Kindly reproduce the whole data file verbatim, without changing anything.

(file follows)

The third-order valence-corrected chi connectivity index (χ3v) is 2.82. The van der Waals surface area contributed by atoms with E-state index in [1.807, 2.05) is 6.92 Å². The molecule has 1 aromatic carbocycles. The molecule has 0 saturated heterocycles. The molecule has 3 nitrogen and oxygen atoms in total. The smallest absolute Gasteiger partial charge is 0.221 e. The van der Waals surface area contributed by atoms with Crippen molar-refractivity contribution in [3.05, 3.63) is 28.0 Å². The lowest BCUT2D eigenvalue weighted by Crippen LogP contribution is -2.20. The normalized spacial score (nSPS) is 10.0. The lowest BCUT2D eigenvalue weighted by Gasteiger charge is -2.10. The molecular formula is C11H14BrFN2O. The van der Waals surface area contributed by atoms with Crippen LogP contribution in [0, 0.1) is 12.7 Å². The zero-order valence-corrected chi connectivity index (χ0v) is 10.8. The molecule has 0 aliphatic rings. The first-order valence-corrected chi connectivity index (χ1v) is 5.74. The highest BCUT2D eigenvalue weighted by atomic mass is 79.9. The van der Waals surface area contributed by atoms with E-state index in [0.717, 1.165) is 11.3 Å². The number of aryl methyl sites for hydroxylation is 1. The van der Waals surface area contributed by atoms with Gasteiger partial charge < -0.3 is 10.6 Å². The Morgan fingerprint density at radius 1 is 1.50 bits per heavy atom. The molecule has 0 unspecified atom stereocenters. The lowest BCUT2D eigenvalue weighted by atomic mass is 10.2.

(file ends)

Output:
The third-order valence-corrected chi connectivity index (χ3v) is 2.82. The van der Waals surface area contributed by atoms with E-state index in [1.807, 2.05) is 6.92 Å². The molecule has 1 aromatic carbocycles. The molecule has 0 saturated heterocycles. The molecule has 3 nitrogen and oxygen atoms in total. The smallest absolute Gasteiger partial charge is 0.221 e. The van der Waals surface area contributed by atoms with Crippen molar-refractivity contribution in [3.05, 3.63) is 28.0 Å². The lowest BCUT2D eigenvalue weighted by Crippen LogP contribution is -2.20. The normalized spacial score (nSPS) is 10.0. The lowest BCUT2D eigenvalue weighted by Gasteiger charge is -2.10. The molecular formula is C11H14BrFN2O. The van der Waals surface area contributed by atoms with Crippen LogP contribution in [0, 0.1) is 12.7 Å². The zero-order valence-corrected chi connectivity index (χ0v) is 10.8. The molecule has 0 aliphatic rings. The first-order valence-corrected chi connectivity index (χ1v) is 5.74. The highest BCUT2D eigenvalue weighted by atomic mass is 79.9. The van der Waals surface area contributed by atoms with E-state index in [0.717, 1.165) is 11.3 Å². The number of aryl methyl sites for hydroxylation is 1. The van der Waals surface area contributed by atoms with Gasteiger partial charge < -0.3 is 10.6 Å². The Morgan fingerprint density at radius 1 is 1.50 bits per heavy atom. The molecule has 0 unspecified atom stereocenters. The lowest BCUT2D eigenvalue weighted by atomic mass is 10.2.